Note: This article is a sidebar to this issue's feature story.
After sitting mostly unused for some 60 years, the one-room school house in Emma, Colo., has recently come back to life. Not with the chanting of ranchers' children reciting their times tables, but with the resonant sound of hymns sung in Spanish.
Twelve miles west of Aspen, down the Roaring Fork Valley, the historic building is enlivened each Wednesday, Saturday and Sunday by the prayers and "musica romantica" of Hispanics throughout the valley. The congregation of La Iglesia Cristiana "Betel" (the Christian Church of Bethlehem) is made up of immigrants from Mexico and Central America who work in Aspen as housekeepers and carpenters. Five years ago they rehabilitated the schoolhouse and now rent it from the community of Emma for about $5 a service.
Daniel Olave is a native of Chihuahua and the new church's pastor. He says, "Ni importa el tipo de religion o cultura, ayudamos todos y especialmente los drogas adictos y las personas que tienen problemas matrimonias." ("It doesn't matter what type of religion and culture you are from, we help everybody, especially drug addicts and those having marital problems.") Olave says the support is offered by the congregation in lively, emotional services. Olave often lays his hands upon the foreheads of the people, letting the force of God come through his palms, he says.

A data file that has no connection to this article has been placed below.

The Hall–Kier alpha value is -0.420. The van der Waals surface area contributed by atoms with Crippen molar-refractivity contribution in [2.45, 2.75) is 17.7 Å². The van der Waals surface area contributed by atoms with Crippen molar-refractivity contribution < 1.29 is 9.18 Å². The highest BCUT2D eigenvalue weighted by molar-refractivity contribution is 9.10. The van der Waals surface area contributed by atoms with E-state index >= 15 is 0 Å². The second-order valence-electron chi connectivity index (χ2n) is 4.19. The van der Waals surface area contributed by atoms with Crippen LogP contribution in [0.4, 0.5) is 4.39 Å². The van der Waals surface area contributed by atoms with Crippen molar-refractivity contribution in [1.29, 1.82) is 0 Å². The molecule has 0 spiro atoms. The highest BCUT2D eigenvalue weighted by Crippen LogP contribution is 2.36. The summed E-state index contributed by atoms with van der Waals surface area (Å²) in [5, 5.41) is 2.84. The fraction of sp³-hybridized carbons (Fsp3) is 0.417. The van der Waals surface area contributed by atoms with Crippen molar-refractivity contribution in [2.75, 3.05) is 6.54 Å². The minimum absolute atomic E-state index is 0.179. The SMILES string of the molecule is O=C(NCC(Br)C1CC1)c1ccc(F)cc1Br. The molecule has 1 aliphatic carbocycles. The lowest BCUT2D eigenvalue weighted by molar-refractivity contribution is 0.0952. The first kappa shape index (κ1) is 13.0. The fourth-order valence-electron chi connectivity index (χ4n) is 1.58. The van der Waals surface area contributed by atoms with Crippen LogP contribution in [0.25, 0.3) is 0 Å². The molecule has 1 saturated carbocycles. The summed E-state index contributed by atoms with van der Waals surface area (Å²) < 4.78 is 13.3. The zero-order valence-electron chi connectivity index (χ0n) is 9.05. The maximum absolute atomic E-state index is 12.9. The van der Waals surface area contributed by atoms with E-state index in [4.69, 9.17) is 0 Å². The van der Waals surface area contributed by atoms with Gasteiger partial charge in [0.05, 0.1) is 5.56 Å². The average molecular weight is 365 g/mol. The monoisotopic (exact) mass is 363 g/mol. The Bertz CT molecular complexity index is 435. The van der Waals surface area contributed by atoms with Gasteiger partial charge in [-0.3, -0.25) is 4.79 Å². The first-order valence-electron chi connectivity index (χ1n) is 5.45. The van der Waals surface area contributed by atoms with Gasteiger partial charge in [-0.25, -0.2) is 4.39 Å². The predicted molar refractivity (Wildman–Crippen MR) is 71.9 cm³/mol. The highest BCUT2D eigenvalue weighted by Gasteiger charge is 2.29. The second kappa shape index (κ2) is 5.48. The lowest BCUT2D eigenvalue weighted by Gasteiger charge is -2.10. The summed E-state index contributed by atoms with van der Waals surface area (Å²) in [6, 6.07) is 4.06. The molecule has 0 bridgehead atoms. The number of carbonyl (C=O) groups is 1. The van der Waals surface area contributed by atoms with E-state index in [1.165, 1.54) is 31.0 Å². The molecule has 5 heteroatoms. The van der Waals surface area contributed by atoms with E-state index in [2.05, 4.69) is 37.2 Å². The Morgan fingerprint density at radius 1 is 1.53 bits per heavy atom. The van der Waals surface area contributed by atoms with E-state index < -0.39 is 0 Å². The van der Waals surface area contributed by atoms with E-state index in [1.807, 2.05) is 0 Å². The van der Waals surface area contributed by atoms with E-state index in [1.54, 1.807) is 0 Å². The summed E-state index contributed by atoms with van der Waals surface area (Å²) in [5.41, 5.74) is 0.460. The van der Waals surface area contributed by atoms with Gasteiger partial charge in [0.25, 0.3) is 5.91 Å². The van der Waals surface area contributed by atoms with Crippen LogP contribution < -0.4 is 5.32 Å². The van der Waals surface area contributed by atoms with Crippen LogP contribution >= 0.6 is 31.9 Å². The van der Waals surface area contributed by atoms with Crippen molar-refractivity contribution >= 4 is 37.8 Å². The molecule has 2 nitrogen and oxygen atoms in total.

Although the influx of Hispanics has brought diverse music and food to the area, the rapid growth also has a downside. Stories of knife fights between Mexicans and El Salvadorans are not uncommon in the local papers.
Says Pastor Olave, "Aqui en la iglesia, trabajamos juntos and no tenemos problemas con las diferencias entre nuestras culturas Latinas. Me gusta este valle porque es tranquilo con Hispanicos, pero is muy importante que mantenemos nuestras papeles y aprendemos Ingles." ("Here in the church we work together and have no problems because we accept all Latin cultures. I like this valley because it is receptive to Hispanics, but it is very important we work to maintain our papers and learn English.")
Olave reports that over the last four years, more than 80 percent of the congregation has become legal, the majority are enrolled in English classes and the renovation of the Emma school is almost complete.